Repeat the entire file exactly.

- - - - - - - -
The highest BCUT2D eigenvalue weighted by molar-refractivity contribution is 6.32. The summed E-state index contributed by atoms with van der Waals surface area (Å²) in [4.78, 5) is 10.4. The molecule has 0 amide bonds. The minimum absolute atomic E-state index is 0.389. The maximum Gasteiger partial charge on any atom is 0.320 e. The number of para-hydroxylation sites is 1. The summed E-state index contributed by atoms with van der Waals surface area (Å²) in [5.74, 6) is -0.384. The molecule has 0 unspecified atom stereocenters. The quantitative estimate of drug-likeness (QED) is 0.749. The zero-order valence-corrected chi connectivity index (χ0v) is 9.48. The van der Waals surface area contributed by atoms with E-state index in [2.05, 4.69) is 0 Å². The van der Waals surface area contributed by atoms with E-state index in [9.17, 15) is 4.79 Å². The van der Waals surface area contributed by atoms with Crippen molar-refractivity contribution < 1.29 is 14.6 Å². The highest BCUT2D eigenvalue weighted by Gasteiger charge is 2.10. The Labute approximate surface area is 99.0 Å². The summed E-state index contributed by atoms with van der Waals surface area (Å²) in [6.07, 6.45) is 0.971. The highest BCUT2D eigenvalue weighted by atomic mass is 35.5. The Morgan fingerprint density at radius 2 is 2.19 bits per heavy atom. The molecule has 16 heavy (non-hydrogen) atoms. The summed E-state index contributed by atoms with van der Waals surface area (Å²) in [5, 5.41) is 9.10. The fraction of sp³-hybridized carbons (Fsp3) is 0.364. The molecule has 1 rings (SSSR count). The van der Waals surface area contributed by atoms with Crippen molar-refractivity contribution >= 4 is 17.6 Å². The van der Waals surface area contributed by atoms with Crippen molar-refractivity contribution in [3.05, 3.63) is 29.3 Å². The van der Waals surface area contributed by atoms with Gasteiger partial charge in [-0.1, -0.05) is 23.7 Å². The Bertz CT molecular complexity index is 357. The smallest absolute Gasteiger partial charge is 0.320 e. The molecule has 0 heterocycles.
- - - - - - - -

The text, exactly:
The highest BCUT2D eigenvalue weighted by molar-refractivity contribution is 6.32. The summed E-state index contributed by atoms with van der Waals surface area (Å²) in [4.78, 5) is 10.4. The molecule has 0 amide bonds. The minimum absolute atomic E-state index is 0.389. The maximum Gasteiger partial charge on any atom is 0.320 e. The number of para-hydroxylation sites is 1. The summed E-state index contributed by atoms with van der Waals surface area (Å²) in [5.74, 6) is -0.384. The molecule has 0 unspecified atom stereocenters. The quantitative estimate of drug-likeness (QED) is 0.749. The zero-order valence-corrected chi connectivity index (χ0v) is 9.48. The van der Waals surface area contributed by atoms with E-state index in [2.05, 4.69) is 0 Å². The van der Waals surface area contributed by atoms with E-state index in [9.17, 15) is 4.79 Å². The van der Waals surface area contributed by atoms with Crippen molar-refractivity contribution < 1.29 is 14.6 Å². The highest BCUT2D eigenvalue weighted by Gasteiger charge is 2.10. The Labute approximate surface area is 99.0 Å². The summed E-state index contributed by atoms with van der Waals surface area (Å²) in [6.07, 6.45) is 0.971. The highest BCUT2D eigenvalue weighted by atomic mass is 35.5. The Morgan fingerprint density at radius 2 is 2.19 bits per heavy atom. The molecule has 16 heavy (non-hydrogen) atoms. The summed E-state index contributed by atoms with van der Waals surface area (Å²) in [5, 5.41) is 9.10. The fraction of sp³-hybridized carbons (Fsp3) is 0.364. The molecule has 1 rings (SSSR count). The van der Waals surface area contributed by atoms with Crippen molar-refractivity contribution >= 4 is 17.6 Å². The van der Waals surface area contributed by atoms with Crippen molar-refractivity contribution in [3.05, 3.63) is 29.3 Å². The van der Waals surface area contributed by atoms with Gasteiger partial charge in [-0.1, -0.05) is 23.7 Å². The Bertz CT molecular complexity index is 357. The smallest absolute Gasteiger partial charge is 0.320 e. The molecule has 0 heterocycles.